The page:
Foto del docente

Maurizio Canavari

Full Professor

Department of Agricultural and Food Sciences

Academic discipline: AGR/01 Agricultural Economics and Rural Appraisal

Useful contents

GNSS (Global Navigation Satellite System)

The "Global Navigation Satellite System" or GNSS is a system that, in agriculture, is extremely useful for customized land management, allowing the mapping of production and variable rate distribution. In addition, in navigation, it helps to maintain parallel passes avoiding overlapping or non-treatment zones. This technology allows to increase the quantity and quality of outputs, together with profitability. As a result, energy costs and waste produced are also reduced. The end result is greater safety for operators and the environment.

GNSS satellite systems are structures that use satellite constellations to learn positioning and allow navigation to any point on the earth's surface, using radio signals emitted by satellites. The most widely used system is NAVSTAR GPS, but there are also several others, such as GLONASS (Russian system) and the European GALILEO system, designed for civil purposes only.

Thanks to these constellations, in orbit along the earth's surface, and to control stations, the ground receiver (user) is able to know its more or less precise position depending on the number of visible satellites, their configuration, measurement modes, type and number of receivers. Depending on these characteristics, it is possible to obtain coarse determinations, with positioning errors that can be evaluated in meters, up to reach accuracies of agricultural interest of the order of a centimetre and (under certain conditions) even a millimetre.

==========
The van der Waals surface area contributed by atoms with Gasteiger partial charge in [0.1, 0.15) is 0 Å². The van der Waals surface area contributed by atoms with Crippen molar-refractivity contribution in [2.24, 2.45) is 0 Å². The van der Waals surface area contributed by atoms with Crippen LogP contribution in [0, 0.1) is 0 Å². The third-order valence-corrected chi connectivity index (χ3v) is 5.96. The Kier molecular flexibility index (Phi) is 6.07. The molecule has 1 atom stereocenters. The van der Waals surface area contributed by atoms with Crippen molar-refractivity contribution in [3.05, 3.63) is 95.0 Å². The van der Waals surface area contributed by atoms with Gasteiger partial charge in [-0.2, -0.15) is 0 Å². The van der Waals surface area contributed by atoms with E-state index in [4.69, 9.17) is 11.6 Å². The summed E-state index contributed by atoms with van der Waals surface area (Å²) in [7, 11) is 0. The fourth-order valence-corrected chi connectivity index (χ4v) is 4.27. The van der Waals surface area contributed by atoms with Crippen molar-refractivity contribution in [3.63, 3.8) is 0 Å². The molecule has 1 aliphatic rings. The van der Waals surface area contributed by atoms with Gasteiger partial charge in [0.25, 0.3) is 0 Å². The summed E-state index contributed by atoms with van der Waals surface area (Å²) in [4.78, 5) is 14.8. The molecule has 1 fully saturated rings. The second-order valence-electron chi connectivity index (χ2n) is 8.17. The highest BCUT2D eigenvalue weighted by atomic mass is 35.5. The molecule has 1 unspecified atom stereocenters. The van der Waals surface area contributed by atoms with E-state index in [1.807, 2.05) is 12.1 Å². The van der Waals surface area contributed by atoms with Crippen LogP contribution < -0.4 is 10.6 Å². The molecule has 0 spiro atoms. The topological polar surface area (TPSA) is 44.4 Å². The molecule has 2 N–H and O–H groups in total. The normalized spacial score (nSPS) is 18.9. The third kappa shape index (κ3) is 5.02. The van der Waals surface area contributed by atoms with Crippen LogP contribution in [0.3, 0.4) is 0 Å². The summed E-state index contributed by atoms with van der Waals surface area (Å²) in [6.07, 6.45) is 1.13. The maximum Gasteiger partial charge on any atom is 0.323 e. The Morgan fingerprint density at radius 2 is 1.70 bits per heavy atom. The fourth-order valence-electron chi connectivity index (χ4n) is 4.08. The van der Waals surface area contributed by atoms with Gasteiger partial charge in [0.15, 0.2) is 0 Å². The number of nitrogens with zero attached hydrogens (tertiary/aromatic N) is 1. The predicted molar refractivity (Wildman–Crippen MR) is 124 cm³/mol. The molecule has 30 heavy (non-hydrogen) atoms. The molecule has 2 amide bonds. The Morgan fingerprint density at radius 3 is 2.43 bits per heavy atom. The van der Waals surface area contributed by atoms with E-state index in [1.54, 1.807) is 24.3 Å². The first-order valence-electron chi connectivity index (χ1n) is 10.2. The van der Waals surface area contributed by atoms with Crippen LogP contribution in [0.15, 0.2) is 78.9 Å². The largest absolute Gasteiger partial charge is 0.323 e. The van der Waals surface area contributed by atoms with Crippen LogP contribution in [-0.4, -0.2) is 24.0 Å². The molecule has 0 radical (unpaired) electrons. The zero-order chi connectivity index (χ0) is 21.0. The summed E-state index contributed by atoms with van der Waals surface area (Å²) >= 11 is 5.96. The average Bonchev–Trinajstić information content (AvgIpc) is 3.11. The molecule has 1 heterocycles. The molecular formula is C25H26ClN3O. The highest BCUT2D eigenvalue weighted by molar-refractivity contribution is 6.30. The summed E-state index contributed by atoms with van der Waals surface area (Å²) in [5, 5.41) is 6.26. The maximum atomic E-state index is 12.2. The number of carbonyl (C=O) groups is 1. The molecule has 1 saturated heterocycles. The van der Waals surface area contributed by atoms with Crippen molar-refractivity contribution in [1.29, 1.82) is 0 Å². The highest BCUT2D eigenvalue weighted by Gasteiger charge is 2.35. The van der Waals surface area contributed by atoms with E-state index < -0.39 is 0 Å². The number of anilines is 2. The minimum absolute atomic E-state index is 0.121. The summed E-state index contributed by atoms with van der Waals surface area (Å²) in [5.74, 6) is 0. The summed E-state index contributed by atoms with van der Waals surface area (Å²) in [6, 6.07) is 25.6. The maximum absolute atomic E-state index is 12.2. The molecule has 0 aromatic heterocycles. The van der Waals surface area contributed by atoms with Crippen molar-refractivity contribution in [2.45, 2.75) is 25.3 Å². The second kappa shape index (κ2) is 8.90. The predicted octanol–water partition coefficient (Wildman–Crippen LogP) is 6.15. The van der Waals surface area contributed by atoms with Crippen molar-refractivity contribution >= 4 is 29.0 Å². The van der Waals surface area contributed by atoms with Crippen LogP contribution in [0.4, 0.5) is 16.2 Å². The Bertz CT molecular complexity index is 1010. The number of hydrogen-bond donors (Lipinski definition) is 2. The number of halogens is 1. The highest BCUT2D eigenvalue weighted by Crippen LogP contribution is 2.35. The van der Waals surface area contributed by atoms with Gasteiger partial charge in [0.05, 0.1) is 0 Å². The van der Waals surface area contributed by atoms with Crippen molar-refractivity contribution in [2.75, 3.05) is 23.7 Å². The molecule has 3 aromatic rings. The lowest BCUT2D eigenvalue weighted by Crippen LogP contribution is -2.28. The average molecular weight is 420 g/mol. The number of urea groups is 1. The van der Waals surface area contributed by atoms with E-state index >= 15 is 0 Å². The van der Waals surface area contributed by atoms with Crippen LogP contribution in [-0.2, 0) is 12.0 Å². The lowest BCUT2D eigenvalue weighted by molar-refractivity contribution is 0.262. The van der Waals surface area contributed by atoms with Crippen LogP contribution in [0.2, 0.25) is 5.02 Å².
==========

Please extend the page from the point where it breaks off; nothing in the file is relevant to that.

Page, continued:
The three categories of positioning are: the absolute positioning, obtained with a single receiver and with errors up to 15 meters, the code differential positioning (DGPS), obtained with two receivers called MASTER and ROVER and with errors around the meter and the phase differential positioning (RTK) that reaches accuracies below the centimeter.

The main navigation systems are:

  • Guide bar, which involves an on-board computer connected to a GNSS. The trajectory is managed by the operator who, however, thanks to LEDs is able to maintain the right trajectory to follow in the field;
  • Assisted driving, which can be characterised by a pinion adherent to the steering wheel rim or by an electric motor acting on the steering column. Through assisted driving, the operator only has to make headland turns manually. It works in the case of straight trajectories.
  • Semi-automatic steering, featuring a control and data management unit, a display, a steering sensor and an actuator for electro-hydraulic control of the steering system. In this case the steering control is total and no operator intervention is required even at the headland;

These systems increase actual working capacity and width, increase actual working hours and reduce operator fatigue.

As far as production mapping is concerned, on the other hand, sensors are used, together with a GPS antenna and a CPU for data processing:

  • Material flow sensors;
  • Feed rate sensors;
  • Effective working width sensors.

Mapping is fundamental for:

  • planning transport logistics and storage operations;
  • carry out an analysis of field yields and maximize them;
  • track production.